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Sticks and Stones

(Originally published by Nattie on March 24, 2004)
You know the old saying…”Sticks and stones may break my bones, but words will never hurt me.” And you know it isn’t true. Words have the power to hurt you.
I remember being called, “Fatty fatty 2×4,” when I was a kid. It hurt. It still hurts. Geez I wish I was that “fat” now. LOL! But I don’t think I’ve been called names like that since I was in grade school. Even in high school such juvenile behavior was beneath most kids. Then recently I’ve been called an assortment of names. They hurt even if there was no truth behind them. They were intended to wound and they did…a bit. Okay, they hurt a lot.


Then I started talking to God about it. It is sooo a God-thang that my Living Beyond Yourself study this week would be about love.
The last three days of the study have been about agape love which most of you probably know is the true God love, the unconditional love that we experience from our heavenly father. It is truly a heavenly love. We as humans aren’t capable of this love without help from the Father.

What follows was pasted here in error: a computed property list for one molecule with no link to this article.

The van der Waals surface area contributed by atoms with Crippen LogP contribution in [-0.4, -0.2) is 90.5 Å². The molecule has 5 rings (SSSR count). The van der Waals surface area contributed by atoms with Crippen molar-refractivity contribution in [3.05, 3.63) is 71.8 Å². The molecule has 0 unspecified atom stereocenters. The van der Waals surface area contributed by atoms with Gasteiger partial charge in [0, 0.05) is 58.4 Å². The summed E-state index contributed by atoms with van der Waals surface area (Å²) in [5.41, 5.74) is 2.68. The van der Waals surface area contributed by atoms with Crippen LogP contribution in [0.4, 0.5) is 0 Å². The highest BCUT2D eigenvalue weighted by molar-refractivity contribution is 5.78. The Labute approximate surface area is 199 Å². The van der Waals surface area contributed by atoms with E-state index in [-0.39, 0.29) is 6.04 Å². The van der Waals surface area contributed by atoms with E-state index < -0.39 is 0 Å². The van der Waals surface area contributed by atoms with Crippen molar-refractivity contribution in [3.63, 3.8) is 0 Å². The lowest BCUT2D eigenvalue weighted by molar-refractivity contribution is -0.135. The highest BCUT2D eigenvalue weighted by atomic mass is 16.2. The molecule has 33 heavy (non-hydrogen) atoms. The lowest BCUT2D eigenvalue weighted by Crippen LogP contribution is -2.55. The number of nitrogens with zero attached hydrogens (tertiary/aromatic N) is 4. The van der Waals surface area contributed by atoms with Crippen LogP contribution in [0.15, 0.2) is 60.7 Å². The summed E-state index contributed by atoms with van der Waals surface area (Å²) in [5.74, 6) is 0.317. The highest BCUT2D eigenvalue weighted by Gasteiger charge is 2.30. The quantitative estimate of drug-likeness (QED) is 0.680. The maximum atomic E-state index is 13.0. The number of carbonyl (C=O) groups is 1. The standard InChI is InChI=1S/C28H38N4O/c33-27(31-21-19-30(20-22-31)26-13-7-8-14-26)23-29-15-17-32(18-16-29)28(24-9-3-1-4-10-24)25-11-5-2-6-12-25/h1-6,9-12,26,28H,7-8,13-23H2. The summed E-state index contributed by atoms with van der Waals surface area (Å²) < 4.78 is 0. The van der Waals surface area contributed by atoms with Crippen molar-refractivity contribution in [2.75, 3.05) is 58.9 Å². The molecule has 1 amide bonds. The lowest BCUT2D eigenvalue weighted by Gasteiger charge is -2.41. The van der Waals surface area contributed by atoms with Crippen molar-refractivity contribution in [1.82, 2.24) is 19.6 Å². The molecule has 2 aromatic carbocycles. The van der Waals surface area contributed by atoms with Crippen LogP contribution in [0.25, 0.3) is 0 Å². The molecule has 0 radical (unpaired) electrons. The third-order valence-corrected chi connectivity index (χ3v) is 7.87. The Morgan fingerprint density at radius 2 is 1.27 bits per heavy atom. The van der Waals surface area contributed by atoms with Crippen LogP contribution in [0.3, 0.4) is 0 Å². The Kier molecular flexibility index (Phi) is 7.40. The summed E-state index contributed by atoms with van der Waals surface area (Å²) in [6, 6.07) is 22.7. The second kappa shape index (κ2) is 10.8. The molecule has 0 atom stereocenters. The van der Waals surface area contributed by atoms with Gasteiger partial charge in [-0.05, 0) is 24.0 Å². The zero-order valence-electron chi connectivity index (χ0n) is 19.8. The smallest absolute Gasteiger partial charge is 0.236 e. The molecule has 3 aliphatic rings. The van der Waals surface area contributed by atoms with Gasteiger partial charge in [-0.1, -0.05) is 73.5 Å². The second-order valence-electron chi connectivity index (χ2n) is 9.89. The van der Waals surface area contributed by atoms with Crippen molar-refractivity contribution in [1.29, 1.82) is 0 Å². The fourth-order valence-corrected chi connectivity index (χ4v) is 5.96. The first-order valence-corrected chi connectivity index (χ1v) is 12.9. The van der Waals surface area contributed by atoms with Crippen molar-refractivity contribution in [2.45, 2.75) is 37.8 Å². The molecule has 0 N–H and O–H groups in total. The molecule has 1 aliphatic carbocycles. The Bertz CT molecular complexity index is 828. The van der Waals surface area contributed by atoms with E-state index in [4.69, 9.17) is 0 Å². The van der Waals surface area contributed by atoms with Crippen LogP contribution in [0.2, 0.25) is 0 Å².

One verse that really stood out to me was this—A man’s wisdom gives him patience; it is to his glory to overlook an offense. ~ Proverbs 19:11
Then one of the aspects of agape love discussed in 1 Corinthians 13 is patience. The Greek word for patient is makrothumia, which translated means “a person who is able to avenge himself yet refrains from doing so.”
*sigh*
Okay, God, so what are you trying to tell me?
My first response when I got called a name was to go into defense mode. That is a normal human reaction, right? But is that what God wanted of me? No. There are very few instances when we are to defend ourselves except maybe in a court of law. Our actions and our character is to speak for us even then.
*sigh*
You mean I can’t call names back? I can’t feel self righteous?
No, my beloved.
Then Pilate asked him, “Don’t you hear the testimony they are bringing against you?” But Jesus made no reply, not even to a single charge—to the great amazement of the governor. ~ Matthew 27:13-14
A hot-tempered man stirs up dissension, but a patient man calms a quarrel. ~ Proverbs 15:18
I believe there is a time and place for “righteous” anger (see Mark 11:12-19), but this isn’t it. I believe there is a time and place to defend (see 1 Peter 3:15). This isn’t it.
So I only have two more things to say:
Sticks and stones may break my bones, but words that intend to hurt can be healed only by the Master Physician—and by his wounds we are healed (Is. 53:5b).
Oh and…
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Gobble, gobble.
Copyright Natalie Rose York

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